Thursday, March 13, 2014


The Ukraine hostage taking by President Putin will have consequences which may loom larger than what observers foresee now.  The principle of international conduct (Pacta sunt servanda) which Grotius set in stone no longer applies in Moscow's strategy. A precedent has been created which reminds us of the former Brezhnev doctrine of limited sovereignty, not to mention the perverse logic of Nazi Germany's ways in the 1930s.  Diplomacy is testing all the possible means to limit the collateral damage which might follow the Crimea referendum, whose result is already settled.

I am of the opinion that the Russian Federation should be isolated, to a point.  I am not a believer in sanctions per se with regard to Russia, as the West does not have a strong hand there. There are other ways to make Putin accountable :

-- The West should stop demonizing him, a strategy which might backfire. The facts should speak for themselves. Vladimir Putin gets off on others' frustrations.  Deprived of his ego trip he is taken out of his province. More important for Ukraine is to avoid at all cost provocations which could lead to further Russian military action, as was the case in Georgia.

-- The West should highlight principle over spite.  The proclaimed aim which could easily lead to other "incursions" in countries with Russian minorities will certainly be considered as dangerous by countries who share trans-border minorities.  It should not be so difficult to build, even by stealth, a coalition which intends to defend the rule of law, rather than be taken hostage by the avenging pathology of a leader who refuses to accept the facts as they developed after the demise of the Soviet Union.

-- Ukraine has to be supported both in terms of legitimacy (the Budapest 1994 memorandum) and financial, political and economical aid.  Kiev, for its part, needs to to project an inclusive image and refrain from hasty, impulsive moves.

--The EU should also remain cautious not to look eager to score. Neither should NATO, which had better accelerate its homework regarding the developing situation in the European theatre.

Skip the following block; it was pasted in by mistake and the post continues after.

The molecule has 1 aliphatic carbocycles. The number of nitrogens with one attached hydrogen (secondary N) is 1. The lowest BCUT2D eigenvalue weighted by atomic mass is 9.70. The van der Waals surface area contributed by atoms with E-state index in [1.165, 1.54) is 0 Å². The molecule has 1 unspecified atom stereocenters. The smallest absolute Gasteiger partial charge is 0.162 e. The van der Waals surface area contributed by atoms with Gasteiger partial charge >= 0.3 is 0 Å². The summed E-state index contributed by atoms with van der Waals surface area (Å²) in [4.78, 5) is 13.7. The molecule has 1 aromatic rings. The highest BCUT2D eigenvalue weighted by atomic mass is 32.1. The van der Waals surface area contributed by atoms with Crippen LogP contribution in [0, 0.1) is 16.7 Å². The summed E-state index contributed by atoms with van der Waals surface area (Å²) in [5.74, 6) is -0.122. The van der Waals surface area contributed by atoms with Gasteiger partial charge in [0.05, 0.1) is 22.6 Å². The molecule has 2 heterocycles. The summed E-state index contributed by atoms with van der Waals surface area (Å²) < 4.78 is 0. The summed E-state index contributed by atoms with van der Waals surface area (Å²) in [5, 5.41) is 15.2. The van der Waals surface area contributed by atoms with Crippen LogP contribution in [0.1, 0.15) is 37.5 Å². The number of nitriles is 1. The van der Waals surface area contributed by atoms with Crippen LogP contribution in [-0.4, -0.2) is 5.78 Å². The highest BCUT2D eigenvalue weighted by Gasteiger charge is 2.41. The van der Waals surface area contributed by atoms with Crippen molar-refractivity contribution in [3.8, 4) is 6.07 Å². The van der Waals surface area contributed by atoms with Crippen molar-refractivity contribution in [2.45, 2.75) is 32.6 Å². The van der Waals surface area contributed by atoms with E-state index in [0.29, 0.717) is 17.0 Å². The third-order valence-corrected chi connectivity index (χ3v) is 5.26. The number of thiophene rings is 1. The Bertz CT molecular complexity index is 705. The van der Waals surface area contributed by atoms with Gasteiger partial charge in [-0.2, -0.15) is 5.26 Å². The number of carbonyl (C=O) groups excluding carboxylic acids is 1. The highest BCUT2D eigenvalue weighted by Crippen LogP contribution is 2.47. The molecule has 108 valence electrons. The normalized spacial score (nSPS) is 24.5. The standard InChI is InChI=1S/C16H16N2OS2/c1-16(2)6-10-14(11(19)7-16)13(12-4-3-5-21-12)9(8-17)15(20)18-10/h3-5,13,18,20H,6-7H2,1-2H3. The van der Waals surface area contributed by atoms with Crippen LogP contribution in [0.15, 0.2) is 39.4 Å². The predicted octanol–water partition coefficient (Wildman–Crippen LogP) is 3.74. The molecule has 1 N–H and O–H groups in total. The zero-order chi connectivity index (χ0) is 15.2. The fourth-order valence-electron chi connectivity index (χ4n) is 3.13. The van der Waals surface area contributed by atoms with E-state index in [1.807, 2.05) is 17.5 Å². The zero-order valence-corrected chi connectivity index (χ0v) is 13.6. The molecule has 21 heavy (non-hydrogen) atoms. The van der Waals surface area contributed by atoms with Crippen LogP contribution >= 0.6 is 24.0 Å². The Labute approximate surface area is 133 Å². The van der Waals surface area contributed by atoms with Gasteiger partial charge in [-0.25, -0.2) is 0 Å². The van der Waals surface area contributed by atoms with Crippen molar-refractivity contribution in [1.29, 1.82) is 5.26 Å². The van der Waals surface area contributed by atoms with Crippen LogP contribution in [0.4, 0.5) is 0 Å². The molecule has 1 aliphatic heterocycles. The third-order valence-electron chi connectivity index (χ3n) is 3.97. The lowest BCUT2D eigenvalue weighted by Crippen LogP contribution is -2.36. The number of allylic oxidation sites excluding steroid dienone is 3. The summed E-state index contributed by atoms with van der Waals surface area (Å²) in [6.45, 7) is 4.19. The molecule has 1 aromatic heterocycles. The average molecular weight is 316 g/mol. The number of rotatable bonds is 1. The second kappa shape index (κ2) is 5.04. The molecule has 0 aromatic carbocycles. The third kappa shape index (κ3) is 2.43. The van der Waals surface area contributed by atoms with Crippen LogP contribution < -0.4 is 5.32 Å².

--The "new Europe" needs confidence-building measures.  A return to the former US plan of strategic defense, which was supposed to be installed in Poland and the Czech Republic, looks difficult to materialize. Washington presented the plan as directed against Iran (Moscow always argued that the system was directed against Russia) and would now look unconvincing, replaying the same scenario with an opposite outcome.

In reality Putin is alienating most, antagonizing some, and risks being perceived as a repeater of historical events all prefer to forget. The Russia which we rediscover looks more like a relic than a model. The West will score if it pursues a sophisticated, firm policy, totally contrary to the bullish manners en vogue in the Kremlin. China must be following all this with the utmost attention.

The future of Crimea is a matter of gradual annexation, whatever this "eye sore" will be named. Sevastopol yesterday will in reality not be that different from what it will be tomorrow. Ukraine, on the contrary, will be very different indeed if the elections are truly democratic and transparent and on condition that all prospects (EU, NATO, neutrality...) remain open. Putin might end up suffering from a huge hangover if the West sticks to its precise goals and tools. The worldwide "silent majority" will become less Kremlin-tolerant as a result.

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